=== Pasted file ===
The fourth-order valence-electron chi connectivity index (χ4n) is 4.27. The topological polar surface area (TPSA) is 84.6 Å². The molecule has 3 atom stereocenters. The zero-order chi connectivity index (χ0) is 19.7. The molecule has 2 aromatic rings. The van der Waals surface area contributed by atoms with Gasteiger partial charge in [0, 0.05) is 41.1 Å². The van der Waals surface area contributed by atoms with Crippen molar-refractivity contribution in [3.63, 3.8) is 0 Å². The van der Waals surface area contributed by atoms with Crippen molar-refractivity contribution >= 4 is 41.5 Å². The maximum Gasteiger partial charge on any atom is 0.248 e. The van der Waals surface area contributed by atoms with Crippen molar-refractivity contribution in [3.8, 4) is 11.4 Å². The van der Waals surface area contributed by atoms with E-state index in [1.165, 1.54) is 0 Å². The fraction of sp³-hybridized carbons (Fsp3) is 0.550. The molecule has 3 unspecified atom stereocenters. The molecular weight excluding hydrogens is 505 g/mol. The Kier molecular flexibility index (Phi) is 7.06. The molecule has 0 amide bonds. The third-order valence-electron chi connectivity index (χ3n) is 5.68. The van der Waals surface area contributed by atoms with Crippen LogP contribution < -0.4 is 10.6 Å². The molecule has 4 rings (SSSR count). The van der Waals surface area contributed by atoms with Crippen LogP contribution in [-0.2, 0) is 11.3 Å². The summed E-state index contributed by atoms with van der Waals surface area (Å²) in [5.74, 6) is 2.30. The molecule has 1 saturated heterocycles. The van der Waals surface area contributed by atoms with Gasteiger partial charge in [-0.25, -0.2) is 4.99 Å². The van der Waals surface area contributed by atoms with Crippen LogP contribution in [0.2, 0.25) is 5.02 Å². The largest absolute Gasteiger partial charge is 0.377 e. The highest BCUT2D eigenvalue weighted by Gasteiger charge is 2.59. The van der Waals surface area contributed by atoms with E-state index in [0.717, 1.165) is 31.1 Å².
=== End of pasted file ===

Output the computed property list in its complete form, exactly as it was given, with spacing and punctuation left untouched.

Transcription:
The fourth-order valence-electron chi connectivity index (χ4n) is 4.27. The topological polar surface area (TPSA) is 84.6 Å². The molecule has 3 atom stereocenters. The zero-order chi connectivity index (χ0) is 19.7. The molecule has 2 aromatic rings. The van der Waals surface area contributed by atoms with Gasteiger partial charge in [0, 0.05) is 41.1 Å². The van der Waals surface area contributed by atoms with Crippen molar-refractivity contribution in [3.63, 3.8) is 0 Å². The van der Waals surface area contributed by atoms with Crippen molar-refractivity contribution >= 4 is 41.5 Å². The maximum Gasteiger partial charge on any atom is 0.248 e. The van der Waals surface area contributed by atoms with Crippen molar-refractivity contribution in [3.8, 4) is 11.4 Å². The van der Waals surface area contributed by atoms with E-state index in [1.165, 1.54) is 0 Å². The fraction of sp³-hybridized carbons (Fsp3) is 0.550. The molecule has 3 unspecified atom stereocenters. The molecular weight excluding hydrogens is 505 g/mol. The Kier molecular flexibility index (Phi) is 7.06. The molecule has 0 amide bonds. The third-order valence-electron chi connectivity index (χ3n) is 5.68. The van der Waals surface area contributed by atoms with Crippen LogP contribution < -0.4 is 10.6 Å². The molecule has 4 rings (SSSR count). The van der Waals surface area contributed by atoms with Crippen LogP contribution in [-0.2, 0) is 11.3 Å². The summed E-state index contributed by atoms with van der Waals surface area (Å²) in [5.74, 6) is 2.30. The molecule has 1 saturated heterocycles. The van der Waals surface area contributed by atoms with Gasteiger partial charge in [-0.25, -0.2) is 4.99 Å². The van der Waals surface area contributed by atoms with Crippen LogP contribution in [0.2, 0.25) is 5.02 Å². The largest absolute Gasteiger partial charge is 0.377 e. The highest BCUT2D eigenvalue weighted by Gasteiger charge is 2.59. The van der Waals surface area contributed by atoms with E-state index in [0.717, 1.165) is 31.1 Å².